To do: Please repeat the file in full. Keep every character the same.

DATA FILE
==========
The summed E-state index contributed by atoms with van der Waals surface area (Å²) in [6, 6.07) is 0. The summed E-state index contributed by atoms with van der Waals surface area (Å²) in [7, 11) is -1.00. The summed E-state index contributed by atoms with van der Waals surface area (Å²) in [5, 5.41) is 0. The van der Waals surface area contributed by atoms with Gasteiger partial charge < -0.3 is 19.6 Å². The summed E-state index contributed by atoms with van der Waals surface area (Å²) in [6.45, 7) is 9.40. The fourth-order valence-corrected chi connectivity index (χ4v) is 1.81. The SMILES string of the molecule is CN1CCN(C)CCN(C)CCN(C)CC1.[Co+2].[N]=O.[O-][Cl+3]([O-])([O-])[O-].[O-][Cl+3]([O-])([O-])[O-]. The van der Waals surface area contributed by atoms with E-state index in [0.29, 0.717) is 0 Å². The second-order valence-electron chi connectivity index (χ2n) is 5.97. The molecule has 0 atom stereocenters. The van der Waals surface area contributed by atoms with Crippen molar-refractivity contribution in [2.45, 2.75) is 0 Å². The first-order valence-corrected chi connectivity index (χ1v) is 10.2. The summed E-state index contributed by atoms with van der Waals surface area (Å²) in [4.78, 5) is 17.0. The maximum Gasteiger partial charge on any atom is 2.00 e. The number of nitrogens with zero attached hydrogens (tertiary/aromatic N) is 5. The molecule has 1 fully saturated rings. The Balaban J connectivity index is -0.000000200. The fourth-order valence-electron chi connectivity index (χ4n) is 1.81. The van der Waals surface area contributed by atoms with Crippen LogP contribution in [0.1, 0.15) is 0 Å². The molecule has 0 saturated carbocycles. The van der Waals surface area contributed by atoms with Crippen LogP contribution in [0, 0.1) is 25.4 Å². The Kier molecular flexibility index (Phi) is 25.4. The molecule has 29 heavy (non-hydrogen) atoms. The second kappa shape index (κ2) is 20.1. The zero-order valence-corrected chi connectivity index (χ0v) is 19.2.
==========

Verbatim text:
The summed E-state index contributed by atoms with van der Waals surface area (Å²) in [6, 6.07) is 0. The summed E-state index contributed by atoms with van der Waals surface area (Å²) in [7, 11) is -1.00. The summed E-state index contributed by atoms with van der Waals surface area (Å²) in [5, 5.41) is 0. The van der Waals surface area contributed by atoms with Gasteiger partial charge < -0.3 is 19.6 Å². The summed E-state index contributed by atoms with van der Waals surface area (Å²) in [6.45, 7) is 9.40. The fourth-order valence-corrected chi connectivity index (χ4v) is 1.81. The SMILES string of the molecule is CN1CCN(C)CCN(C)CCN(C)CC1.[Co+2].[N]=O.[O-][Cl+3]([O-])([O-])[O-].[O-][Cl+3]([O-])([O-])[O-]. The van der Waals surface area contributed by atoms with E-state index in [0.29, 0.717) is 0 Å². The second-order valence-electron chi connectivity index (χ2n) is 5.97. The molecule has 0 atom stereocenters. The van der Waals surface area contributed by atoms with Crippen molar-refractivity contribution in [2.45, 2.75) is 0 Å². The first-order valence-corrected chi connectivity index (χ1v) is 10.2. The summed E-state index contributed by atoms with van der Waals surface area (Å²) in [4.78, 5) is 17.0. The maximum Gasteiger partial charge on any atom is 2.00 e. The number of nitrogens with zero attached hydrogens (tertiary/aromatic N) is 5. The molecule has 1 fully saturated rings. The Balaban J connectivity index is -0.000000200. The fourth-order valence-electron chi connectivity index (χ4n) is 1.81. The van der Waals surface area contributed by atoms with Crippen LogP contribution in [0.1, 0.15) is 0 Å². The molecule has 0 saturated carbocycles. The van der Waals surface area contributed by atoms with Crippen LogP contribution in [0, 0.1) is 25.4 Å². The Kier molecular flexibility index (Phi) is 25.4. The molecule has 29 heavy (non-hydrogen) atoms. The second kappa shape index (κ2) is 20.1. The zero-order valence-corrected chi connectivity index (χ0v) is 19.2.